This misconception about the risks of tomatoes may have persisted among English Americans if it weren’t for the efforts of some passionate tomato advocates. One of these crusaders was Philadelphia scientist and horticulturist James Mease. He referred to tomatoes as “love apples,” and in 1812, he published the first known recipe for tomato ketchup.
Sadly, the name love apples didn’t stick, but tomato ketchup did. People with fears about tomatoes felt safer eating them in processed form. And ketchup may have gotten an assist from a bit of old-fashioned quackery. Dr. John Cook Bennett touted tomatoes as a cure for maladies ranging from diarrhea to indigestion. He published his own recipes for tomato ketchup, and eventually the product was being sold in pill form as patent medicine, helping to sway public perception about the benefits of tomatoes.
In reality, though, early tomato ketchup was actually less safe than tomatoes from the vine. The first commercial products were poorly preserved, resulting in jars that were teeming with bacteria—and not the good kind. Some manufacturers cut corners by pumping the condiment with dangerous levels of artificial preservatives. Coal tar was also added to ketchup to give it its red color.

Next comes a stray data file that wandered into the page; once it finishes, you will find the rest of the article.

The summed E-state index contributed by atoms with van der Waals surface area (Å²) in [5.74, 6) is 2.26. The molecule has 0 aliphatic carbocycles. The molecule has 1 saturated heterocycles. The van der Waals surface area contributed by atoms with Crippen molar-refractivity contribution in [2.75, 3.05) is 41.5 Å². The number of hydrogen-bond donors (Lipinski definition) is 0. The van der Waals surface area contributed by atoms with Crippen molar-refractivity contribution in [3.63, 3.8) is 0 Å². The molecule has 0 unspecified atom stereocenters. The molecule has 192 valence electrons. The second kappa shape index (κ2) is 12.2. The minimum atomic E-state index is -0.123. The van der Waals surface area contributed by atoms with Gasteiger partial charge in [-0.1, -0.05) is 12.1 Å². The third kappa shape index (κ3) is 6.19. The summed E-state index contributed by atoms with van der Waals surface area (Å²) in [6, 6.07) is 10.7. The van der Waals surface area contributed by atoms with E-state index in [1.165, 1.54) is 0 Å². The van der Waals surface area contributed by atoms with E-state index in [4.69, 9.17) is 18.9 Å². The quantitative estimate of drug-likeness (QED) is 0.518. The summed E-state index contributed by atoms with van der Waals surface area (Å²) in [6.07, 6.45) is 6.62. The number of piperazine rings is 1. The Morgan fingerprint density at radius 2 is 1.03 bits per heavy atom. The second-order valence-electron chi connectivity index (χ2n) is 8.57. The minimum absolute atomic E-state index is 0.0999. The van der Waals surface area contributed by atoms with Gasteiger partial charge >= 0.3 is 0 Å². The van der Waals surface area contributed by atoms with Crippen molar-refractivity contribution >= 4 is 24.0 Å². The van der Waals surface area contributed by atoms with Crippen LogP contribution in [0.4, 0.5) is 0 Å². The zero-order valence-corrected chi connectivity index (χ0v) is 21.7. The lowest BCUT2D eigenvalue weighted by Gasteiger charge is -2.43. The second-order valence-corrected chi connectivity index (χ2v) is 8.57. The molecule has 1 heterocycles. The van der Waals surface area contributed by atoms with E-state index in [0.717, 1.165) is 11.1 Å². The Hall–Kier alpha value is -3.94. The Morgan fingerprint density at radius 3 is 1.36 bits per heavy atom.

It was the Heinz company that was largely responsible for elevating ketchup from potential botulism-in-a-bottle to staple condiment.
HEINZ'S KETCHUP INNOVATION
Pennsylvania entrepreneur Henry J. Heinz got his start in the condiment business in 1869 by making and selling his mother’s horseradish recipe. Seven years later, he saw an opportunity to bring some must-needed quality to the ketchup market. The first bottles of Heinz ketchup hit stores in 1876, and in the years that followed, they would do several things to set themselves apart from the competition.
For starters, Heinz got rid of the coal tar. Instead, he blended distilled vinegar with ripe, fresh tomatoes. His formula was shelf-stable and it tasted good, but that alone may not have been enough to make Heinz a household name. Arguably the biggest change he made was packaging his products in clear, glass bottles. Before that, ketchup had been sold in brown bottles to hide its poor quality. With Heinz, customers knew exactly what they were getting.